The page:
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I learned that cells go through cell division to generate new cells to replace dead or damaged cells.

Are the daughter cells "newer" than the parent cells? For example, the parent cell has an "age" of 9 days and the daughter cells will have an "age" of 2 days. Because if they are not "newer" than the parent cells and all have an "age" of 9 days, they will all still die together at the same time in the end.

For a real world example, skin cells only live a few weeks. But not all skin cells on our body die after a few weeks. So the only logical way I can think of to get around this is that daughter cells are "newer" or "younger" than parent cells. Or perhaps my notion about the "age" of cells is wrong.

And if the daughter cells are "newer", why is that possible?

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    $\begingroup$ Hi and welcome to Biology@SE! Have you read about telomeres? In general, you have to define "cell age" more precise, i think $\endgroup$ Apr 26, 2019 at 17:36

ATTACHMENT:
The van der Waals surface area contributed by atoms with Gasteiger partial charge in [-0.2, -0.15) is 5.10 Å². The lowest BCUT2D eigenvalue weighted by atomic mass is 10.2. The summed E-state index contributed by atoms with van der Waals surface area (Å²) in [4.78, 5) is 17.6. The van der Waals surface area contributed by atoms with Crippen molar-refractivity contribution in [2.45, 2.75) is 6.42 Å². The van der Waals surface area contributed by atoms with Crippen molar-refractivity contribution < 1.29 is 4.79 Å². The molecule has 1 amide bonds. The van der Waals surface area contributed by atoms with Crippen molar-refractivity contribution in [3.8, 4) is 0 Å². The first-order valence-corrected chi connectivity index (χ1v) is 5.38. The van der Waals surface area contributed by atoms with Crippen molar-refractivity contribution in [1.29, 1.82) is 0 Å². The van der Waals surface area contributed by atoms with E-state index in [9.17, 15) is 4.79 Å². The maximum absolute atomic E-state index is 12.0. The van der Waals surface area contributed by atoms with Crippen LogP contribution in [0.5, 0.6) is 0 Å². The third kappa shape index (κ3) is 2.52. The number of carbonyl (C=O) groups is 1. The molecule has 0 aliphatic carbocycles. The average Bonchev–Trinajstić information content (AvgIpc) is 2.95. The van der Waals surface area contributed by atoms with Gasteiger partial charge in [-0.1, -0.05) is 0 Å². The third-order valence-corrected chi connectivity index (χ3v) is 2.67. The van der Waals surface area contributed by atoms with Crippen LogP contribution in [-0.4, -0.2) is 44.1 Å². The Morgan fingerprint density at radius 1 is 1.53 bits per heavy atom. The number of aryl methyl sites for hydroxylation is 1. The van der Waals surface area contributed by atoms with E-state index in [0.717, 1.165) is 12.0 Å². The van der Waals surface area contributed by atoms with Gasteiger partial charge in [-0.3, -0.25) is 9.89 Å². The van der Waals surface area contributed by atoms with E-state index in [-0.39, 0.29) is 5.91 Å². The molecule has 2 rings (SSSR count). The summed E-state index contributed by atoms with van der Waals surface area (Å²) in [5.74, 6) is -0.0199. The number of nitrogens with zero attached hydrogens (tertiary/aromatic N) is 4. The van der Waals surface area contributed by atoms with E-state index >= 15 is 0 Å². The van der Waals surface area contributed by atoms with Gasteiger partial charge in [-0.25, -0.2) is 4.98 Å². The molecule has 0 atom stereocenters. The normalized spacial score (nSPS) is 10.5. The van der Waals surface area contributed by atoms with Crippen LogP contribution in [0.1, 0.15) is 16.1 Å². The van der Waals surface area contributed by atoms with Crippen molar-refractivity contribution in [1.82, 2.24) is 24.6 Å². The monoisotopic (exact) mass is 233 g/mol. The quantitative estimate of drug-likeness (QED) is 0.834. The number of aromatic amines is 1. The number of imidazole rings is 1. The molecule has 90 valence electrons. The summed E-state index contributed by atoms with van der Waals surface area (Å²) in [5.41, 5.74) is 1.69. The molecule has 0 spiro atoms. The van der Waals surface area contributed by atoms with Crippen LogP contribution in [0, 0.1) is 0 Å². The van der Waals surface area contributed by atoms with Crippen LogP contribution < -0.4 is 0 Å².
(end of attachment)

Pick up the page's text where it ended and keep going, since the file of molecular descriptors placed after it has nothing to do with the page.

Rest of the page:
• $\begingroup$ I think you need to read about cell ageing and sort out what you mean by new and how the two do or do not relate and then come back with a properly defined question. $\endgroup$
    – David
    Apr 27, 2019 at 18:04
  • $\begingroup$ There may be an interesting question here. Cell division can be asymmetric (asymmetric partitioning of the biomolecules and orgaqnelles) and the "age" of the two cells can be different. This is at least known in yeast. Are you asking about something similar? $\endgroup$
    – WYSIWYG
    Apr 27, 2019 at 20:03

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